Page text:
Grief is a many splintered thing

February 27, 2017

 

This month I am featuring an anonymous guest blog about the differences in the way men and women grieve the loss of their baby and how we can help.

 

(If you have experienced this yourself please take care in reading this.)

 

 

In 2006, 23 weeks pregnant with twins, I eased my considerably-sized self down onto the bed in the sonographer’s room and watched her go through the motions I knew so well – the paper towel, the gel, the click-click of my data going into the computer.

 

I was already crying.

 

I can’t explain why but somewhere deep in my unconscious I knew we were going to be given bad news. I didn’t know I knew it until I lay on that bed, trembling from head to foot.

 

An image flashed onto the screen, a quiet, hanging moment and then the monitor was switched off, a hand appeared on my arm and a soft voice told me one of my darling twins no longer had a heartbeat.  As my body shook immediately with sobs and uncontrollable grief I descended into silence and I could no longer hear her words. I felt both searing pain coursing around me and an acute numbness all at the same time. I held my belly tight and drew in my legs towards me. My mind was racing but my first and overriding memory of grief was a powerful physical presence, long before it became a mental process. Every fibre of my being was screaming ‘I WANT MY BABY BACK’.

 

In contrast my husband sat quietly and held my hand, wiped my tears away and stroked my forehead. He helped me dress, he asked all the questions I couldn’t form in my mouth, he took me to the counselling room where we waited for the consultant to arrive. He smiled and held the hand of our 18 month old daughter, gave her a snack to keep her happy and found her some toys.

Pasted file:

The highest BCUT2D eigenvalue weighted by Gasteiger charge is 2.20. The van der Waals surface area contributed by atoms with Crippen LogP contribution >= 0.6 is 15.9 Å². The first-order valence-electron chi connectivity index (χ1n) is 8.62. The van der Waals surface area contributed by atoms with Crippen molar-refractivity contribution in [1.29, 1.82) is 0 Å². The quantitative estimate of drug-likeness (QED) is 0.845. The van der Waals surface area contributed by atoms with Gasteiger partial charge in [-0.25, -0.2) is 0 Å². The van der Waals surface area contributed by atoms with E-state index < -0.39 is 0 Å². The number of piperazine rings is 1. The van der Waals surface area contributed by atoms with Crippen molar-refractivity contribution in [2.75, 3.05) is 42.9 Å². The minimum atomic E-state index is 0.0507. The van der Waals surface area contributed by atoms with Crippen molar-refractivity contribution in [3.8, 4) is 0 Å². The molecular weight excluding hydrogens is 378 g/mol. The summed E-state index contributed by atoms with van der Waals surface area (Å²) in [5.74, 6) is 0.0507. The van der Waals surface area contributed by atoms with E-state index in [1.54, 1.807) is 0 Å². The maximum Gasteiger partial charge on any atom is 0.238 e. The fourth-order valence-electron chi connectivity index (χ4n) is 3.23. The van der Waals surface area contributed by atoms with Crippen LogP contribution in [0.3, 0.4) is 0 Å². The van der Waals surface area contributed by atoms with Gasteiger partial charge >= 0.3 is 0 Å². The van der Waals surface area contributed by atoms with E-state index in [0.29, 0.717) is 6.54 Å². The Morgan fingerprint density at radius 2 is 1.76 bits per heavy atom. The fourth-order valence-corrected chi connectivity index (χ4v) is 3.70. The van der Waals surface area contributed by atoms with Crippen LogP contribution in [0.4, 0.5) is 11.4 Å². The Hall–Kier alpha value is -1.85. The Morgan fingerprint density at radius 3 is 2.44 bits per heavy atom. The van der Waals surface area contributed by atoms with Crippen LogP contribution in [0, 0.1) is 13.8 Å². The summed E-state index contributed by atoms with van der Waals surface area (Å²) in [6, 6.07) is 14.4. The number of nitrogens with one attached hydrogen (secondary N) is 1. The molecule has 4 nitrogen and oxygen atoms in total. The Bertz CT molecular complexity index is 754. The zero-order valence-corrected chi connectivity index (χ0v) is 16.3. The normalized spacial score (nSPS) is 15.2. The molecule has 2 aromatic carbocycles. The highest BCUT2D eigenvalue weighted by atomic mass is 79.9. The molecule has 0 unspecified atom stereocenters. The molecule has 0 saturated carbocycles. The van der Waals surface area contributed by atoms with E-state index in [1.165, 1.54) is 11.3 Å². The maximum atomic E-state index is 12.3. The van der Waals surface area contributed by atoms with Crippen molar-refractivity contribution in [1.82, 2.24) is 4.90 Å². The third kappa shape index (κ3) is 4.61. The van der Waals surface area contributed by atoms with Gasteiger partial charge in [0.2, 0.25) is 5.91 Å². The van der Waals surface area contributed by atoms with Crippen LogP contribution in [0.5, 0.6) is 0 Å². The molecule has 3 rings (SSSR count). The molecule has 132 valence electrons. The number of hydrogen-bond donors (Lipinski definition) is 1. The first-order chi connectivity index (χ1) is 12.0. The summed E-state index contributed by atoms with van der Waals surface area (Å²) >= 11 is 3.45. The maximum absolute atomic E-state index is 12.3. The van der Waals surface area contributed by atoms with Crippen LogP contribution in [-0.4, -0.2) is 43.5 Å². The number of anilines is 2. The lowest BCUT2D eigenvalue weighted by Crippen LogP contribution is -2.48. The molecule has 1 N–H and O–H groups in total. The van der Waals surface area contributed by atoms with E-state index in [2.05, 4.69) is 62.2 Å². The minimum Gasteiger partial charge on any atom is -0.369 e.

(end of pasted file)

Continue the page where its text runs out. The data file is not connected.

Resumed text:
As we sat talking to our consultant I woke up a little, searching for answers and trying to make sense of it. My husband held his head in his hands a while. Something I didn’t notice until a lot later when I had the good fortune to have grief counselling. My counsellor told me, in her experience men hold their heads in their hands when grieving and react to it rationally and factually. Women react physically to grief, holding their body, internalising their grief so that it can affect them physically too – diet, illness, headaches. 

 

This is never more so than when you suffer a loss in pregnancy. Women have a physical connection to that child – we feel the tiny movements within us, hear their heart beat within our own heartbeat, cradle and grow their body inside within our own. Men can only imagine this and build a mental picture of the child and the life and future they will have with them.

 

I spent that first week numb, teary, quiet and all-consumed by my own thoughts. Every now and then my husband would seek me out and hug me. I would collapse into his arms and let the tears flow through me and out of me and my chest and heart ached with a heavy ache I’d never experienced before. He never cried, he felt strong, assured, the embodiment of the ‘it will all be OK’ that he kept repeating into my hair as he held me.

 

We had our daughter to look after and precious life still growing in my tummy, a brother or sister to the dead baby I now carried inside me. These were all excellent reasons to get up, pull myself together and move forward and be the mother that I was.  I told myself I could not spend the rest of the pregnancy wracked with grief, it wasn’t fair on the baby that kicked and wriggled inside my belly each day.  So each day got a little easier. I still cried, I still felt angry, confused and aggrieved but these were in quiet times or at poignant moments.